[WATCH] Sexual harassment higher among women in management and professionals

EU report shows that women as young as 15 years of age have experienced some form of sexual harassment • 75% of women in management say they have been victims of sexual harassment

Lara Dimitrijevic
Lara Dimitrijevic
Sexual harassment higher among women in management and professionals

Sexual harassment is more commonly experienced by women who have a university degree or are employed in top positions, a report by the EU Agency for Fundamental Rights (FRA) found.

The report on violence against women and sexual harassment showed that women as young as 15 years of age have experienced some form of sexual harassment.

Sexual harassment at work is experienced more often by women in higher positions of employment, the study found. In fact, 75% of women in top management positions and 74% women employed in professional occupations reported being victims of sexual harassment.

This stands in contrast to 44% of women involved in skilled manual work and 41% of women who have never done paid work.

The results were presented by lawyer Lara Dimitrijevic during a conference on sexual harassment.

Of those who responded, only 4% reported the case of sexual harassment to the police, and the same number spoke to an employer or boss about it. Only 1% consulted a lawyer, victim support organisation or trade union representative.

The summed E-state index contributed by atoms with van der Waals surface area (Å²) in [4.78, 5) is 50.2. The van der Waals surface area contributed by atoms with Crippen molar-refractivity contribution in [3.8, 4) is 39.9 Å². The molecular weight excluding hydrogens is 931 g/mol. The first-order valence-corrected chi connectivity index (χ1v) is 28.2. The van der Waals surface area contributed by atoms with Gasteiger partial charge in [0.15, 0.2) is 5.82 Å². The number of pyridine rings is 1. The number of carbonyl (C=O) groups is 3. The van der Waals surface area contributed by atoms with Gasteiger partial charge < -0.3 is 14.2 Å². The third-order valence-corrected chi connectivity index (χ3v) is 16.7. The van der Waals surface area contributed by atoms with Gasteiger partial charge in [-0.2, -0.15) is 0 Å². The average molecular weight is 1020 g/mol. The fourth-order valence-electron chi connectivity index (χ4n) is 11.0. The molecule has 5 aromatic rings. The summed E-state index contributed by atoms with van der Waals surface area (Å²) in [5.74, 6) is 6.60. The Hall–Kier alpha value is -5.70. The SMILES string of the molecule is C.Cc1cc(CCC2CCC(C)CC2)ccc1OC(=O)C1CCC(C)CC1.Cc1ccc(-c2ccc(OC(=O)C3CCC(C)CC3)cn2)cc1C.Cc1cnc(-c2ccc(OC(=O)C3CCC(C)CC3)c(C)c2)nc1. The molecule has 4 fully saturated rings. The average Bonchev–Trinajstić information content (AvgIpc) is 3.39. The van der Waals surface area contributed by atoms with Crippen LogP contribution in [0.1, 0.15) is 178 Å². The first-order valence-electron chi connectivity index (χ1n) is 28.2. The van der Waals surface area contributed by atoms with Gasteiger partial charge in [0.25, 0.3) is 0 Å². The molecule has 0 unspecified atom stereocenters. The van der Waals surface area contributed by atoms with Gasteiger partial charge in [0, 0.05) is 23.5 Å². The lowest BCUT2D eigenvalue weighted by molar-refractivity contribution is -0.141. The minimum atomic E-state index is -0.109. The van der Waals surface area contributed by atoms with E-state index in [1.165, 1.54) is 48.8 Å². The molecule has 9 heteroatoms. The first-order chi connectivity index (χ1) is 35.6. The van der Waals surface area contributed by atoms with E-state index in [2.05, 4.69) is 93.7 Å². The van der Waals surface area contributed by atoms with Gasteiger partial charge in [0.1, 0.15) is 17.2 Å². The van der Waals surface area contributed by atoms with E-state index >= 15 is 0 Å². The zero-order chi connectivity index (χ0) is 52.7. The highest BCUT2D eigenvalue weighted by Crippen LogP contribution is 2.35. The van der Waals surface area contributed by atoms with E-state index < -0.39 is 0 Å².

Just over a third (35%) kept the incident to themselves, 28% talked to a friend, and 24% spoke to a family member.

Dimitrijevic recounted the story of a victim of a sexual harassment who was a member of the police force, and felt that she could not report her own boss – emphasisng the fact that even members of law enforcement struggle to follow, report, or enforce the law.

The law defines sexual harassment as an unwelcome act, request or conduct. Spoken words, gestures, or the production, display, or circulation of written words, pictures or other material are all considered forms of sexual harassment.

Workplace harassment is defined as harassment which takes place at place of work, educational establishments, or entities providing training. But Dimitrijevic believes that there are problems with the way this law is written, since it is incomplete.

“The law here is not clear. If I’m using work email, does this constitute or does the person need to be physically present at work?” she asked, explaining that a victim could also be harassed through email. “If my boss sent me an email from home – and hence not technically from work – does this not constitute workplace harassment? It needs to be established.”

Dimitrijevic went on to explain the rights and duties of employers in regards to sexual harassment, saying that employers have the duty to promote a healthy work environment and deal with complaints of sexual harassment. They are encouraged to create a sexual harassment policy at work, she said.

An employer may be liable for acts of sexual harassment committed by one or more of his employees unless all steps have been taken to prevent sexual harassment from taking place, she added.

Although not written in law, it is also the duty of any person witnessing sexual harassment to report it, Dimitrijevic said.

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